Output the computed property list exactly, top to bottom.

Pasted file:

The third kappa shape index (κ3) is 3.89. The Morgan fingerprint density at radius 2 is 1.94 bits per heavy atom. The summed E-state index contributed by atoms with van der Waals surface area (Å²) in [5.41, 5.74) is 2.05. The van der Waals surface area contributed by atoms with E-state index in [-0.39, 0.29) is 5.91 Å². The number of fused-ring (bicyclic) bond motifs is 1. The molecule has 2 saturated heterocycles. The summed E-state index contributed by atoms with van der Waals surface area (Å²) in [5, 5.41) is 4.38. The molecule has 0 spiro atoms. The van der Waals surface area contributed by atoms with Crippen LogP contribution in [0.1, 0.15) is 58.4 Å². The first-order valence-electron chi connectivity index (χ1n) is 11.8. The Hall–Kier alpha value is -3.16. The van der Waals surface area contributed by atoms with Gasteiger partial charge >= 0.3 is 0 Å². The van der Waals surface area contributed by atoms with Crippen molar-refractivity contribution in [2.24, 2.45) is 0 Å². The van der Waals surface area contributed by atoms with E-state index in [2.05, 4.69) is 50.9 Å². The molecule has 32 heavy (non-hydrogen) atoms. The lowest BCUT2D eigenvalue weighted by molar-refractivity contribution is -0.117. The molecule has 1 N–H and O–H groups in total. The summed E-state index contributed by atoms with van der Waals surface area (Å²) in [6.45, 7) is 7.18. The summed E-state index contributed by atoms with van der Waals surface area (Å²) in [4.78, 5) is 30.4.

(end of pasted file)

The third kappa shape index (κ3) is 3.89. The Morgan fingerprint density at radius 2 is 1.94 bits per heavy atom. The summed E-state index contributed by atoms with van der Waals surface area (Å²) in [5.41, 5.74) is 2.05. The van der Waals surface area contributed by atoms with E-state index in [-0.39, 0.29) is 5.91 Å². The number of fused-ring (bicyclic) bond motifs is 1. The molecule has 2 saturated heterocycles. The summed E-state index contributed by atoms with van der Waals surface area (Å²) in [5, 5.41) is 4.38. The molecule has 0 spiro atoms. The van der Waals surface area contributed by atoms with Crippen LogP contribution in [0.1, 0.15) is 58.4 Å². The first-order valence-electron chi connectivity index (χ1n) is 11.8. The Hall–Kier alpha value is -3.16. The van der Waals surface area contributed by atoms with Gasteiger partial charge >= 0.3 is 0 Å². The van der Waals surface area contributed by atoms with Crippen molar-refractivity contribution in [2.24, 2.45) is 0 Å². The van der Waals surface area contributed by atoms with E-state index in [2.05, 4.69) is 50.9 Å². The molecule has 32 heavy (non-hydrogen) atoms. The lowest BCUT2D eigenvalue weighted by molar-refractivity contribution is -0.117. The molecule has 1 N–H and O–H groups in total. The summed E-state index contributed by atoms with van der Waals surface area (Å²) in [6.45, 7) is 7.18. The summed E-state index contributed by atoms with van der Waals surface area (Å²) in [4.78, 5) is 30.4.